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There is/are progress and improvements.

Which would be correct? There ARE progress and improvements. There IS progress and improvements.

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I agree that IS sounds better, and removing the 's' would help; but what if the sentence were turned around:
Progress and improvement IS or ARE...?????

greenspark February 23, 2009 @ 6:44AM

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There are . . . .

1. Even though a singular word is closer to the verb, the verb is referring to 2 things: progress and improvement. Being close to the verb has nothing to do with this.

2. Often, something sounds right simply because we are accustomed to hearing it wrong. Example: "The data is correct" may sound right, but it isn't.

3. Whether or not "improvements" is plural is irrelevant. The verb is referring to two things. We use "are" when referring to more than one thing.

4. See #3. Also, the second example given as a correct version is a run-on sentence.

5. Yes.

6. That doesn't answer the question. The verb is/are is referring to two things (i.e., progress AND improvement). We use "are" when referring to more than one thing.

7. Yes. (Random Person has the right idea but for the wrong reason).

info March 9, 2009 @ 7:50PM

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I would so not write that sentence, but if it were necessary to have it composed in that way, I would say "there is." Of course, that's because, if I'm forced into an awkward sentence, I want the reader to move over it as quickly as possible, and I perceive "there is" would cause less stumbling, not because I'm convinced it's grammatically exact. I can't find the reference right now, but I was looking this up recently and found that the rule is tending toward making the verb match the closer word. "There are improvements and progress" versus "There is progress and improvements."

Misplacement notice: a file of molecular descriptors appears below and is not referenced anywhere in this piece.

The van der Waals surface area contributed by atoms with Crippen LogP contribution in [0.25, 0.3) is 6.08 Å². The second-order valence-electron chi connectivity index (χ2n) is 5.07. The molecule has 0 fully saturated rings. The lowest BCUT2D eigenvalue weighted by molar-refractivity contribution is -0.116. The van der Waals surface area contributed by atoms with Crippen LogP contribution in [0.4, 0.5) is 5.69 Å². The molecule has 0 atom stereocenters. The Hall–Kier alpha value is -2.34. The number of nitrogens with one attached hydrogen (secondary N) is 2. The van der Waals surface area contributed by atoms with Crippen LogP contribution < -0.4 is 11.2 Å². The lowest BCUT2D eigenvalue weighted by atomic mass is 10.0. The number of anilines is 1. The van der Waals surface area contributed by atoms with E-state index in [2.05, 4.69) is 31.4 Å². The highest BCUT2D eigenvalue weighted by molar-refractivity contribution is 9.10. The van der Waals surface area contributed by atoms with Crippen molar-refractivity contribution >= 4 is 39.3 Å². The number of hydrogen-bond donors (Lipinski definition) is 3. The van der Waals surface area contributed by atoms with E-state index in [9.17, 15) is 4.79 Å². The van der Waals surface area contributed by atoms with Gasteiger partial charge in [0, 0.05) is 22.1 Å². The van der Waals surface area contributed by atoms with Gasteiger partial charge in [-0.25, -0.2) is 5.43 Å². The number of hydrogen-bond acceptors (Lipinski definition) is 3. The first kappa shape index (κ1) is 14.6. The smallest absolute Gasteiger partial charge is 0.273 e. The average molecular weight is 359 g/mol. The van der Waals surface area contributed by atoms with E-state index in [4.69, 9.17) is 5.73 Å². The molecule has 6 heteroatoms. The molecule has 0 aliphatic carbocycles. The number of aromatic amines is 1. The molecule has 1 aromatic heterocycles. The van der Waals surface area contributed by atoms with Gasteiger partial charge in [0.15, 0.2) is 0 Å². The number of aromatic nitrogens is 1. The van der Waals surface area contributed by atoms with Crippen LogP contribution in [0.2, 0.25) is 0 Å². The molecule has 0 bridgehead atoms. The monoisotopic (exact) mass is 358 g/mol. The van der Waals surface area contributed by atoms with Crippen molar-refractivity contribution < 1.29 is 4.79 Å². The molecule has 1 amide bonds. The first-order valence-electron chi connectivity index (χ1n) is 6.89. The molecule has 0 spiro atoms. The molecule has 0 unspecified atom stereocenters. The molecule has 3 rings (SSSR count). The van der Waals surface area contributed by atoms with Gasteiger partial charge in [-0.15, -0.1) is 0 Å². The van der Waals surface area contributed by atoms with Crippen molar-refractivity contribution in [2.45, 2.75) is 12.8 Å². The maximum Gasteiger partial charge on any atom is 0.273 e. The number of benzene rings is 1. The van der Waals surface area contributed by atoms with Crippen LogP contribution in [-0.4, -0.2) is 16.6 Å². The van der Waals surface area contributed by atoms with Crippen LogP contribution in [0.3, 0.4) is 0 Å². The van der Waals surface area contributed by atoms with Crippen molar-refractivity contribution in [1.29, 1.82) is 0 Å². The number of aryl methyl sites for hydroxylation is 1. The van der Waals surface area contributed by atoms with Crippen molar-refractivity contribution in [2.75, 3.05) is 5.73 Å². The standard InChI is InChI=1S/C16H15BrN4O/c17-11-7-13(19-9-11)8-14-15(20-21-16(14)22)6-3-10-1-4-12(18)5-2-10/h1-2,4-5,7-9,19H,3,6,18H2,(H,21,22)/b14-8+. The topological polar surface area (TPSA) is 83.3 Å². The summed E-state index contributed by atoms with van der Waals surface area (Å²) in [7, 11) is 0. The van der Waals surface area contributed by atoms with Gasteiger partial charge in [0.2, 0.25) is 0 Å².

Some examples, perhaps more obvious, that we expect "There is":

There is such love and joy in my heart.

There is enough time and money to go on vacation.

There is cheese and meat for sandwiches.

The source I was looking at said these were becoming correct because that's what we're coming to expect. Officially, the construction is still "informal," which brings me back to the idea that if that sentence is to be used in formal writing, I just would not use that construction. Others have made useful suggestions for the restructuring that I'll not repeat.

scyllacat April 12, 2009 @ 1:43PM

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